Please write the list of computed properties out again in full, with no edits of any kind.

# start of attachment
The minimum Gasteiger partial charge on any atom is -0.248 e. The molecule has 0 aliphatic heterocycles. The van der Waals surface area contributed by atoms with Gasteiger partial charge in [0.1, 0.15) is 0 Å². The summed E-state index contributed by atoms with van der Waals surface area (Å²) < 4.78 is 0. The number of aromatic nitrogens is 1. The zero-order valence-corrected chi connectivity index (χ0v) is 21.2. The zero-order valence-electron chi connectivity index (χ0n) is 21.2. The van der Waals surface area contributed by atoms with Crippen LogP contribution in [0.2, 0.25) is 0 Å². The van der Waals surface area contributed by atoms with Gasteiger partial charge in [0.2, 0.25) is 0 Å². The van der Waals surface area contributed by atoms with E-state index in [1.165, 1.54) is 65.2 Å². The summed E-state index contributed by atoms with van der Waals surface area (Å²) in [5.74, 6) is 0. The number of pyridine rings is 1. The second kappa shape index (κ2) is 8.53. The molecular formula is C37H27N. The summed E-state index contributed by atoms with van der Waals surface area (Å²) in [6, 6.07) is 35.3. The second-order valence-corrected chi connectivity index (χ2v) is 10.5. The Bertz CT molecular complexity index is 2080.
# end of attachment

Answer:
The minimum Gasteiger partial charge on any atom is -0.248 e. The molecule has 0 aliphatic heterocycles. The van der Waals surface area contributed by atoms with Gasteiger partial charge in [0.1, 0.15) is 0 Å². The summed E-state index contributed by atoms with van der Waals surface area (Å²) < 4.78 is 0. The number of aromatic nitrogens is 1. The zero-order valence-corrected chi connectivity index (χ0v) is 21.2. The zero-order valence-electron chi connectivity index (χ0n) is 21.2. The van der Waals surface area contributed by atoms with Crippen LogP contribution in [0.2, 0.25) is 0 Å². The van der Waals surface area contributed by atoms with Gasteiger partial charge in [0.2, 0.25) is 0 Å². The van der Waals surface area contributed by atoms with E-state index in [1.165, 1.54) is 65.2 Å². The summed E-state index contributed by atoms with van der Waals surface area (Å²) in [5.74, 6) is 0. The number of pyridine rings is 1. The second kappa shape index (κ2) is 8.53. The molecular formula is C37H27N. The summed E-state index contributed by atoms with van der Waals surface area (Å²) in [6, 6.07) is 35.3. The second-order valence-corrected chi connectivity index (χ2v) is 10.5. The Bertz CT molecular complexity index is 2080.